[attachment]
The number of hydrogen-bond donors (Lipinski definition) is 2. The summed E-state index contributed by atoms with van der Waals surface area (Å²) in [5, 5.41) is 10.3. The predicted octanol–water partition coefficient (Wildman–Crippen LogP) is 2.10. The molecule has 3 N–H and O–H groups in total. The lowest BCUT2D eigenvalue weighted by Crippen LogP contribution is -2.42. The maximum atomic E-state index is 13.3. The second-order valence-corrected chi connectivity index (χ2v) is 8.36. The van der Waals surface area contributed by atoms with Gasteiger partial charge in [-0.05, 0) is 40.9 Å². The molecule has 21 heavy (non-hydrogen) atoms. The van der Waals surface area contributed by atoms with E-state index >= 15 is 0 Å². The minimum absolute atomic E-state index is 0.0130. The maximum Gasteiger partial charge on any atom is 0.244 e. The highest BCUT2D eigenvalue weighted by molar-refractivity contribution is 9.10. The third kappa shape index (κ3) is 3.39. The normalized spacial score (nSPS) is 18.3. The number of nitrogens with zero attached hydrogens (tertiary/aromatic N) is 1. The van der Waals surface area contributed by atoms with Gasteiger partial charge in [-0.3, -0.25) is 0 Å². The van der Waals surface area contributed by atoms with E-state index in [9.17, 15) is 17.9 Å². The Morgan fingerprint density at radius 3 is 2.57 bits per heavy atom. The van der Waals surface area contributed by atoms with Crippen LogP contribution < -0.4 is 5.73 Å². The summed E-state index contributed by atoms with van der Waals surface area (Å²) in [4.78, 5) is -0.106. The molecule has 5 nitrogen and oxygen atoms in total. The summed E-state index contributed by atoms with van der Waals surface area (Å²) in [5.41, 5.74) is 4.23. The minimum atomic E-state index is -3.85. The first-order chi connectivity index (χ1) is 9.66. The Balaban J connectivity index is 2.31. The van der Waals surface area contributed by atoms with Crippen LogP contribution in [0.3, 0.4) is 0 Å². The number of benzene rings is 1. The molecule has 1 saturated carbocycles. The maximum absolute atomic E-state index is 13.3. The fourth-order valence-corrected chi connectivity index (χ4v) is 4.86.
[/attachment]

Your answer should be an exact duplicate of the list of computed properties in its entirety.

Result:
The number of hydrogen-bond donors (Lipinski definition) is 2. The summed E-state index contributed by atoms with van der Waals surface area (Å²) in [5, 5.41) is 10.3. The predicted octanol–water partition coefficient (Wildman–Crippen LogP) is 2.10. The molecule has 3 N–H and O–H groups in total. The lowest BCUT2D eigenvalue weighted by Crippen LogP contribution is -2.42. The maximum atomic E-state index is 13.3. The second-order valence-corrected chi connectivity index (χ2v) is 8.36. The van der Waals surface area contributed by atoms with Gasteiger partial charge in [-0.05, 0) is 40.9 Å². The molecule has 21 heavy (non-hydrogen) atoms. The van der Waals surface area contributed by atoms with E-state index >= 15 is 0 Å². The minimum absolute atomic E-state index is 0.0130. The maximum Gasteiger partial charge on any atom is 0.244 e. The highest BCUT2D eigenvalue weighted by molar-refractivity contribution is 9.10. The third kappa shape index (κ3) is 3.39. The normalized spacial score (nSPS) is 18.3. The number of nitrogens with zero attached hydrogens (tertiary/aromatic N) is 1. The van der Waals surface area contributed by atoms with Gasteiger partial charge in [-0.3, -0.25) is 0 Å². The van der Waals surface area contributed by atoms with E-state index in [9.17, 15) is 17.9 Å². The Morgan fingerprint density at radius 3 is 2.57 bits per heavy atom. The van der Waals surface area contributed by atoms with Crippen LogP contribution < -0.4 is 5.73 Å². The summed E-state index contributed by atoms with van der Waals surface area (Å²) in [4.78, 5) is -0.106. The molecule has 5 nitrogen and oxygen atoms in total. The summed E-state index contributed by atoms with van der Waals surface area (Å²) in [5.41, 5.74) is 4.23. The minimum atomic E-state index is -3.85. The first-order chi connectivity index (χ1) is 9.66. The Balaban J connectivity index is 2.31. The van der Waals surface area contributed by atoms with Crippen LogP contribution in [0.3, 0.4) is 0 Å². The number of benzene rings is 1. The molecule has 1 saturated carbocycles. The maximum absolute atomic E-state index is 13.3. The fourth-order valence-corrected chi connectivity index (χ4v) is 4.86.